Poignant drama ‘Any Day Now’ on Amazon Prime Video

Any Day Now (2012) is the kind of American drama that Hollywood used to specialize in: character based, issue-focused, emotionally-grounded, and an actor’s showcase. It’s 1979 and two gay men–Alan Cumming as a flamboyant female impersonator and Garret Dillahunt as a newly-out and still uncomfortable gay man working for a conservative legal firm–take on the city to adopt an abandoned special-needs boy (Isaac Leyva). 

This is an era where homosexuality was widely treated as a perversion and the legal case (which is fiction but inspired in small part by a real-life story) is mounted by the city out of a twisted principle: this culture that would prefer to see an otherwise unwanted boy with Down’s Syndrome dropped into the indifferent system of social services than raised by two gay men. It could easily have tipped into a preachy tearjerker but for the commitment of director and co-screenwriter Travis Fine to make a film about people, not about issues or scoring points.

There was a time when gay cinema focused on sexual relationships but missed the nonchalant physicality of people comfortable with each other and the easy, everyday intimacy of people who make a life together. Any Day Now is a powerful drama of people in love that puts the love and commitment before the sexual orientation. These two men live their love in every moment, not in displays for the camera. That strength even tempers a tragedy with a sense of endurance and hope.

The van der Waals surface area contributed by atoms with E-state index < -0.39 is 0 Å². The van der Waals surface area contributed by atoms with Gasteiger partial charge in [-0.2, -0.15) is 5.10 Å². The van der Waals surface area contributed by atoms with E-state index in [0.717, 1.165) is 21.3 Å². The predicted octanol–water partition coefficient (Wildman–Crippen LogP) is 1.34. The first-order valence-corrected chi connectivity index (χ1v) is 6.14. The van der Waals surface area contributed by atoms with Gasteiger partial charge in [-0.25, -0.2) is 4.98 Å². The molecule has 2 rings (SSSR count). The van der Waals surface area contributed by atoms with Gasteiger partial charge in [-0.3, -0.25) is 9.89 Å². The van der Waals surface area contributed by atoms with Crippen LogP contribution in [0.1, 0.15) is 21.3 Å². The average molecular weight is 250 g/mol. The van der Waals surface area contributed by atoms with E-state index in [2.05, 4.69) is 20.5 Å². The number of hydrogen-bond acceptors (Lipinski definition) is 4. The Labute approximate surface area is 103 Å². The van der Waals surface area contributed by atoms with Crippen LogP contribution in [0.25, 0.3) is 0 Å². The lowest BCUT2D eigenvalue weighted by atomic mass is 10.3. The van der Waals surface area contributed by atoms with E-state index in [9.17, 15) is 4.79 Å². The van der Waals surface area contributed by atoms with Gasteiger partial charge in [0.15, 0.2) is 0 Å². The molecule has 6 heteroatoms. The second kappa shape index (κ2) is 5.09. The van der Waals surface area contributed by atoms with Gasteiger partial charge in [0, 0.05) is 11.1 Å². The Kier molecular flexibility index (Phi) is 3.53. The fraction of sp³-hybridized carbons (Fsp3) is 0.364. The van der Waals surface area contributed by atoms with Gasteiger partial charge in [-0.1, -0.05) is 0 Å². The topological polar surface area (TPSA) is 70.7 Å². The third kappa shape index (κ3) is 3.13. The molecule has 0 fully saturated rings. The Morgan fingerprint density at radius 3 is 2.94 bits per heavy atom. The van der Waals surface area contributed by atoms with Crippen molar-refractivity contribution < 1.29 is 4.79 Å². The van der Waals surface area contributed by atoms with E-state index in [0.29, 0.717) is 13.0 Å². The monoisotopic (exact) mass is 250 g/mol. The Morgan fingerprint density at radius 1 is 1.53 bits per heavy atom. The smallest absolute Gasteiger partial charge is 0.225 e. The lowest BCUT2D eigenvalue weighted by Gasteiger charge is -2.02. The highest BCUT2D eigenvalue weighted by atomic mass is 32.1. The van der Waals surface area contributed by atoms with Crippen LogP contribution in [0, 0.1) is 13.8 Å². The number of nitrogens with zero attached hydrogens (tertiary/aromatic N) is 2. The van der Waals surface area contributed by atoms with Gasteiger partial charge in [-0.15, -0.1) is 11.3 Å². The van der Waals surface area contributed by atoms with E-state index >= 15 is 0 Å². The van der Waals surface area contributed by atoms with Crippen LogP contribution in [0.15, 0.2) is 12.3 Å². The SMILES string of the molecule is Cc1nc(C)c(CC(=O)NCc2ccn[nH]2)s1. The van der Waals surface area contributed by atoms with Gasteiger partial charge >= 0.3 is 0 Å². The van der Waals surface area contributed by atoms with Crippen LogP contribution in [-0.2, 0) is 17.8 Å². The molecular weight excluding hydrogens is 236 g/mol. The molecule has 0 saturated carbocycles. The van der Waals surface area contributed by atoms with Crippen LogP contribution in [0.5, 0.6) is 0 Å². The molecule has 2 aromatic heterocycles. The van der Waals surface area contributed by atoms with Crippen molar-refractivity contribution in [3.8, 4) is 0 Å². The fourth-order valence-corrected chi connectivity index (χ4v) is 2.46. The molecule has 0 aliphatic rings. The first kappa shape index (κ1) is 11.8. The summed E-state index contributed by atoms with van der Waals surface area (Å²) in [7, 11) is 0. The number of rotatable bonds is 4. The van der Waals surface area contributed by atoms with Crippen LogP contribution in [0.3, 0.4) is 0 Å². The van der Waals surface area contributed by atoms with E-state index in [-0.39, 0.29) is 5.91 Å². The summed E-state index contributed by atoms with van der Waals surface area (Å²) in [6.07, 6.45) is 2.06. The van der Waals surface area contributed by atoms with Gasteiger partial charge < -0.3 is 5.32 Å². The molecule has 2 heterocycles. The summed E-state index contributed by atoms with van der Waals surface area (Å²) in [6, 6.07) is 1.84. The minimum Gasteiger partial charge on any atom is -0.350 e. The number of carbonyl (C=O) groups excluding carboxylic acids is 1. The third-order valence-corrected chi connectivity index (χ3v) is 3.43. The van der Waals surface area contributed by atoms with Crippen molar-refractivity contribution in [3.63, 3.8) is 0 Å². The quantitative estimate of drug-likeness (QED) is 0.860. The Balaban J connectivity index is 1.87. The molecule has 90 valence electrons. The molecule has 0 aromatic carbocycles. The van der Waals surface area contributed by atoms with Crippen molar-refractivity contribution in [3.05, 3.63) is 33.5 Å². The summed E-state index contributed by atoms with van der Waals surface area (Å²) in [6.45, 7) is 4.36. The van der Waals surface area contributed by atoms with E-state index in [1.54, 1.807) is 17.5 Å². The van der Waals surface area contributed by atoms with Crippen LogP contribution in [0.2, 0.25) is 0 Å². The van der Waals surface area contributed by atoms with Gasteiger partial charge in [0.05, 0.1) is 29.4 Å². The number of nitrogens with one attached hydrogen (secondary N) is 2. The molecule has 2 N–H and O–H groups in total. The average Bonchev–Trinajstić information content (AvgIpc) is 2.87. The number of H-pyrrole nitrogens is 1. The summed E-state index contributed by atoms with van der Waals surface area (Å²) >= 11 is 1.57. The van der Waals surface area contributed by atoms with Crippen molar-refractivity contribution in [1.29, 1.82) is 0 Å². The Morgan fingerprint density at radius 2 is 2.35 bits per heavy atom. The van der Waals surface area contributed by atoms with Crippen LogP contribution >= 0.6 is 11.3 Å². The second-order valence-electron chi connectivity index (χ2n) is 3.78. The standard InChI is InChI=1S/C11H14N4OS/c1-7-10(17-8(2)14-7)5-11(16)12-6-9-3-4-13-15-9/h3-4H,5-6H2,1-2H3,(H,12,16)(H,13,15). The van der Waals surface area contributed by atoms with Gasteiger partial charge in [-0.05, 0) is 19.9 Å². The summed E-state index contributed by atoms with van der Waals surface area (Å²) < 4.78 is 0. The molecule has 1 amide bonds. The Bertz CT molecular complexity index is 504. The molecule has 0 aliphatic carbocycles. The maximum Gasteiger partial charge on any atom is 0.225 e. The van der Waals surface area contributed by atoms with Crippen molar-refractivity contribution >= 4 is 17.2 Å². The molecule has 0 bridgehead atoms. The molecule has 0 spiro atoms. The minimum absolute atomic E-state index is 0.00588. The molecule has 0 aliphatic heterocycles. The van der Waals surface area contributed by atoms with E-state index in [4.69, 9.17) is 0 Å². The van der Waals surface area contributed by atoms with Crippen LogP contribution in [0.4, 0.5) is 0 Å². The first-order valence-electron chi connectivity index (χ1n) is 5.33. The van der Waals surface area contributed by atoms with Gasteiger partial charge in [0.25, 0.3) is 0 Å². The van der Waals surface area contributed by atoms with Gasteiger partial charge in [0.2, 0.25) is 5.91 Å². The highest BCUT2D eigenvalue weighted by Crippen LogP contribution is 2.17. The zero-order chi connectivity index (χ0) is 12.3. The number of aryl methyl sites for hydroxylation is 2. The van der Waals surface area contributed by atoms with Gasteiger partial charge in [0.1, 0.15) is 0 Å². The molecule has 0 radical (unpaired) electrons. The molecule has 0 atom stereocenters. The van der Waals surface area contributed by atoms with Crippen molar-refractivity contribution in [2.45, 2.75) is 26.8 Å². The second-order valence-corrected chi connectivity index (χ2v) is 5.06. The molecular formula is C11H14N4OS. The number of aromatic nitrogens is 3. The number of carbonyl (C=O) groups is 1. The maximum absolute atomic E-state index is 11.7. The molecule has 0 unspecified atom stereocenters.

Frances Fisher plays the unexpectedly sympathetic judge and Gregg Henry and Chris Mulkey co-star

The film won the audience award at the Tribeca Film Festival and top awards at major festivals in Seattle, Chicago, and L.A.
 
Rated R

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Also on Blu-ray and DVD and on SVOD through Amazon Video, iTunes, GooglePlay, Fandango, Vudu and/or other services. Availability may vary by service.
Any Day Now [Blu-ray]
Any Day Now [DVD]

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The Blu-ray and DVD from Music Box Films includes featurettes, Isaac Leyva’s audition, and “Alan & Isaac’s Holiday Message to Hollywood.”

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Sean Axmaker is a Seattle film critic and writer. He writes the weekly newspaper column Stream On Demand and the companion website, and his work appears at RogerEbert.com, Turner Classic Movies online, The Film Noir Foundation, and Parallax View.

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